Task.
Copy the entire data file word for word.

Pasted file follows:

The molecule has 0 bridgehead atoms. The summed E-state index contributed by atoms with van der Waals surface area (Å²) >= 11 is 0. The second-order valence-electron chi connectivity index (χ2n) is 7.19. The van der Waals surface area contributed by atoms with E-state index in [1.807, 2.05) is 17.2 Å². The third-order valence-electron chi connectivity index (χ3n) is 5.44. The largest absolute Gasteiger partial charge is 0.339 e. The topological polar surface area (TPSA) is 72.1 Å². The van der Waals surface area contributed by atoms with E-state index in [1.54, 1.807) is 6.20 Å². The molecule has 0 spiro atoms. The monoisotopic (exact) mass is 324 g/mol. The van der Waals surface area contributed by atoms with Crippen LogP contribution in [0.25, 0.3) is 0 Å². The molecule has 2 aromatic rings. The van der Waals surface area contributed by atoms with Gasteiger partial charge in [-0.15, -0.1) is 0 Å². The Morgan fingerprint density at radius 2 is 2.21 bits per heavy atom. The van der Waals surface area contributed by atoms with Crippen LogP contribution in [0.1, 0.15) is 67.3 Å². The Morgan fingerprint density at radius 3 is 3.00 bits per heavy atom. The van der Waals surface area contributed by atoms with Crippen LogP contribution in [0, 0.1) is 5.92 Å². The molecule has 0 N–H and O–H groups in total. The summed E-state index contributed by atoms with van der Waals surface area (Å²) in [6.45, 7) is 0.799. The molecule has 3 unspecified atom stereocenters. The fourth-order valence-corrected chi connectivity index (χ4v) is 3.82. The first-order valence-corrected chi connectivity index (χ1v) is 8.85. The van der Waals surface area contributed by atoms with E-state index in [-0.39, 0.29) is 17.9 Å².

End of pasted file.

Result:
The molecule has 0 bridgehead atoms. The summed E-state index contributed by atoms with van der Waals surface area (Å²) >= 11 is 0. The second-order valence-electron chi connectivity index (χ2n) is 7.19. The van der Waals surface area contributed by atoms with E-state index in [1.807, 2.05) is 17.2 Å². The third-order valence-electron chi connectivity index (χ3n) is 5.44. The largest absolute Gasteiger partial charge is 0.339 e. The topological polar surface area (TPSA) is 72.1 Å². The van der Waals surface area contributed by atoms with E-state index in [1.54, 1.807) is 6.20 Å². The molecule has 0 spiro atoms. The monoisotopic (exact) mass is 324 g/mol. The van der Waals surface area contributed by atoms with Crippen LogP contribution in [0.25, 0.3) is 0 Å². The molecule has 2 aromatic rings. The van der Waals surface area contributed by atoms with Gasteiger partial charge in [-0.15, -0.1) is 0 Å². The Morgan fingerprint density at radius 2 is 2.21 bits per heavy atom. The van der Waals surface area contributed by atoms with Crippen LogP contribution in [0.1, 0.15) is 67.3 Å². The Morgan fingerprint density at radius 3 is 3.00 bits per heavy atom. The van der Waals surface area contributed by atoms with Crippen LogP contribution in [0, 0.1) is 5.92 Å². The molecule has 0 N–H and O–H groups in total. The summed E-state index contributed by atoms with van der Waals surface area (Å²) in [6.45, 7) is 0.799. The molecule has 3 unspecified atom stereocenters. The fourth-order valence-corrected chi connectivity index (χ4v) is 3.82. The first-order valence-corrected chi connectivity index (χ1v) is 8.85. The van der Waals surface area contributed by atoms with E-state index in [-0.39, 0.29) is 17.9 Å².